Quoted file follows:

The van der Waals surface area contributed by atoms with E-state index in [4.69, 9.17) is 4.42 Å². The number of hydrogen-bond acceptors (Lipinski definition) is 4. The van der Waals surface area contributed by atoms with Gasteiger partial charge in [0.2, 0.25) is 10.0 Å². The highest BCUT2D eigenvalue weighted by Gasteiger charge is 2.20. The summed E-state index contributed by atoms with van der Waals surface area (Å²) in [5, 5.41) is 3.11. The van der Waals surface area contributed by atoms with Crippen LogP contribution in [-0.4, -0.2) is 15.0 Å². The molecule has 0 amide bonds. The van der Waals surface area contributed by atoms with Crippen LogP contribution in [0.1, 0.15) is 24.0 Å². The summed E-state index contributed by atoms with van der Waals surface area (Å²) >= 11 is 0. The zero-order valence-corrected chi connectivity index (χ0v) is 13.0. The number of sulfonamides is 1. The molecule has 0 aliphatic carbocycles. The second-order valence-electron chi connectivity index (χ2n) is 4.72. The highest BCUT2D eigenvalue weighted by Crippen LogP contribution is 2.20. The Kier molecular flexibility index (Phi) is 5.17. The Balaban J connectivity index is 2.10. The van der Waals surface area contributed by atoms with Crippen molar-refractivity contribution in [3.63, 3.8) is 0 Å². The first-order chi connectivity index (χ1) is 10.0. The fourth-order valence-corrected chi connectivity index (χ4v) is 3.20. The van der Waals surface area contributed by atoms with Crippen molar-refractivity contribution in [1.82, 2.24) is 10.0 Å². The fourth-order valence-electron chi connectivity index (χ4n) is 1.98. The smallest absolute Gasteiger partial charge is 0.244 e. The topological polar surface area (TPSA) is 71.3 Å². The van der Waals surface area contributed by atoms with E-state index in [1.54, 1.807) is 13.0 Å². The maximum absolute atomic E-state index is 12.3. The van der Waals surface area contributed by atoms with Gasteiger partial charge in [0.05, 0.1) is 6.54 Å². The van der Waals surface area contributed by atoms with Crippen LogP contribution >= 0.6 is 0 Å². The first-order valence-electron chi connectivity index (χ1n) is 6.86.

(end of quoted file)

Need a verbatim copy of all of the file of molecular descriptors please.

The van der Waals surface area contributed by atoms with E-state index in [4.69, 9.17) is 4.42 Å². The number of hydrogen-bond acceptors (Lipinski definition) is 4. The van der Waals surface area contributed by atoms with Gasteiger partial charge in [0.2, 0.25) is 10.0 Å². The highest BCUT2D eigenvalue weighted by Gasteiger charge is 2.20. The summed E-state index contributed by atoms with van der Waals surface area (Å²) in [5, 5.41) is 3.11. The van der Waals surface area contributed by atoms with Crippen LogP contribution in [-0.4, -0.2) is 15.0 Å². The molecule has 0 amide bonds. The van der Waals surface area contributed by atoms with Crippen LogP contribution in [0.1, 0.15) is 24.0 Å². The summed E-state index contributed by atoms with van der Waals surface area (Å²) >= 11 is 0. The zero-order valence-corrected chi connectivity index (χ0v) is 13.0. The number of sulfonamides is 1. The molecule has 0 aliphatic carbocycles. The second-order valence-electron chi connectivity index (χ2n) is 4.72. The highest BCUT2D eigenvalue weighted by Crippen LogP contribution is 2.20. The Kier molecular flexibility index (Phi) is 5.17. The Balaban J connectivity index is 2.10. The van der Waals surface area contributed by atoms with Crippen molar-refractivity contribution in [3.63, 3.8) is 0 Å². The first-order chi connectivity index (χ1) is 10.0. The fourth-order valence-corrected chi connectivity index (χ4v) is 3.20. The van der Waals surface area contributed by atoms with Crippen molar-refractivity contribution in [1.82, 2.24) is 10.0 Å². The fourth-order valence-electron chi connectivity index (χ4n) is 1.98. The smallest absolute Gasteiger partial charge is 0.244 e. The topological polar surface area (TPSA) is 71.3 Å². The van der Waals surface area contributed by atoms with E-state index in [1.54, 1.807) is 13.0 Å². The maximum absolute atomic E-state index is 12.3. The van der Waals surface area contributed by atoms with Gasteiger partial charge in [0.05, 0.1) is 6.54 Å². The van der Waals surface area contributed by atoms with Crippen LogP contribution >= 0.6 is 0 Å². The first-order valence-electron chi connectivity index (χ1n) is 6.86.